How to Make Onion Rings With Bread Crumbs

by Bryn Bellamy

Like most deep-fried foods, properly cooked onion rings get their appeal from the contrast of a crisp, savory exterior against the firm but yielding interior. For best results, it's crucial that the bread crumbs adhere to the onions, a result that's greatly enhanced by using the traditional trio of flour, egg wash and bread crumbs. You also must take care to maintain proper fryer temperature — too-hot oil yields rings that are overcooked outside and still raw inside, while too-cold oil will produce greasy, soggy results.

Peel the papery outer layer from the onions and slice them crosswise into 1/4-in. to 1/2-in. rings.

Arrange three shallow bowls, plates or similar containers in a row to set up your breading station.

Put flour in the first bowl and season with salt, pepper or spices as desired. The flour helps the egg wash adhere to the onion rings. In the second bowl, break eggs and whisk in a small amount of water to thin them out enough for easy dipping. Put the bread crumbs in the third bowl.

Dust an onion ring in the flour until well-coated. Dip it thoroughly in the egg wash, then transfer it to the bread-crumb bowl. Dredge or toss the onion ring in the bread crumbs until covered. Set aside on wax paper or a plate in a single layer and repeat with the remaining onion rings.

Heat the oil to 350 degrees Fahrenheit. You can check the temperature with a deep-frying thermometer or drop in a bit of breading. It should sizzle immediately and begin to turn golden within the first minute.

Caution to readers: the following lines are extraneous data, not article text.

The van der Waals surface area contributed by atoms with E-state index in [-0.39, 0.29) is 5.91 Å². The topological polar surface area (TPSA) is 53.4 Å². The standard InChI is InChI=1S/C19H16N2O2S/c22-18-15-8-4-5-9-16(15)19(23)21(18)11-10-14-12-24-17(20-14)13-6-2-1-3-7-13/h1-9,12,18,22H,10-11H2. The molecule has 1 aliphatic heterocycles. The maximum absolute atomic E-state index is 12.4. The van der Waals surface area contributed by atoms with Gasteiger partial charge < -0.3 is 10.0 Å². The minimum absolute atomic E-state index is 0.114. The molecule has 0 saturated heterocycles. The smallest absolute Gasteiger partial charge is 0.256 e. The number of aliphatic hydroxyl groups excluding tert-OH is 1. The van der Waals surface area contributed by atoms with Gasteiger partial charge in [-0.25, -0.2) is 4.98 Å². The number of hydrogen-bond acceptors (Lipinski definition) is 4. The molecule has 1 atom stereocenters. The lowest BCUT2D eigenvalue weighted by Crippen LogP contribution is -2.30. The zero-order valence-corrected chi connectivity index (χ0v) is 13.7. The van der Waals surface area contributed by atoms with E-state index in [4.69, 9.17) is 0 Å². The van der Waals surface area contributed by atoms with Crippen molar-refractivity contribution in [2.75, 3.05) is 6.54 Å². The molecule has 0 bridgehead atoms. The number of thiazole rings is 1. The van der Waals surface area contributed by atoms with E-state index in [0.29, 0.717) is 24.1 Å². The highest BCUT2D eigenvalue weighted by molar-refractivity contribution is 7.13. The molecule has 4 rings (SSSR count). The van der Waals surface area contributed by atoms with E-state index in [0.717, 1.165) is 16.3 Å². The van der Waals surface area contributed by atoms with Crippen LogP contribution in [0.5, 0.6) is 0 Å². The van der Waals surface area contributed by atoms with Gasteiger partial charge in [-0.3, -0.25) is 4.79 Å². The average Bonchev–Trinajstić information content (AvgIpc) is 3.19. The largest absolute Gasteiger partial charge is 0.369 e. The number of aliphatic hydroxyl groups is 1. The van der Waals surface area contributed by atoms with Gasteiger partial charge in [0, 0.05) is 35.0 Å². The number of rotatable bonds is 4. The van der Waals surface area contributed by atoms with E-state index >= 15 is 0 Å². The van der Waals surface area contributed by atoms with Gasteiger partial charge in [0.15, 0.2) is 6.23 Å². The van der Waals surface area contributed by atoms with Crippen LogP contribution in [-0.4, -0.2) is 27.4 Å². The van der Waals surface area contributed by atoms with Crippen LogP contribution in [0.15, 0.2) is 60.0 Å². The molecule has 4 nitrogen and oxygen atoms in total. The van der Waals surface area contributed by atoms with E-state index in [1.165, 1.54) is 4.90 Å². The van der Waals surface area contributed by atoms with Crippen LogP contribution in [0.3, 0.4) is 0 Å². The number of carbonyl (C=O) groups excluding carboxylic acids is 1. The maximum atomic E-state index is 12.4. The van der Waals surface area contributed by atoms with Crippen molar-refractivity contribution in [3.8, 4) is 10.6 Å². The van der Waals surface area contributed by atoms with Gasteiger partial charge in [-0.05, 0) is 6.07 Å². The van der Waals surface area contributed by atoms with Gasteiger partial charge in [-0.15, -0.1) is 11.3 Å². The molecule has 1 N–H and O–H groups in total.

Add the onions to the fryer oil in batches, using a fryer basket or tongs. If you're using a skillet or wok, turn them once to brown properly on both sides. Be careful not to overload the fryer, which will lower the oil temperature and result in a greasy batch.

Drain the onions on paper towels and serve immediately.

Tips

  • Try Japanese panko bread crumbs for a more lightly textured crust. If you cook fried foods frequently, you can reuse fryer oil several times. Allow it to cool, then pass it through a cheesecloth-lined strainer to remove burned bits. Add a little fresh oil with each use, and discard it completely if your fried foods begin to acquire the flavors of foods you cooked previously.

Photo Credits

  • bhofack2/iStock/Getty Images

About the Author

Bryn Bellamy has written professionally since 1999 and specializes in food & drink, travel, outdoor recreation, nutrition and general features. She has a background in restaurant management and hotel catering, was a features editor for Gannett, and was nominated for a James Beard Award for Food & Drink design and editing. She holds a Bachelor of Arts in journalism from the University of Southern California.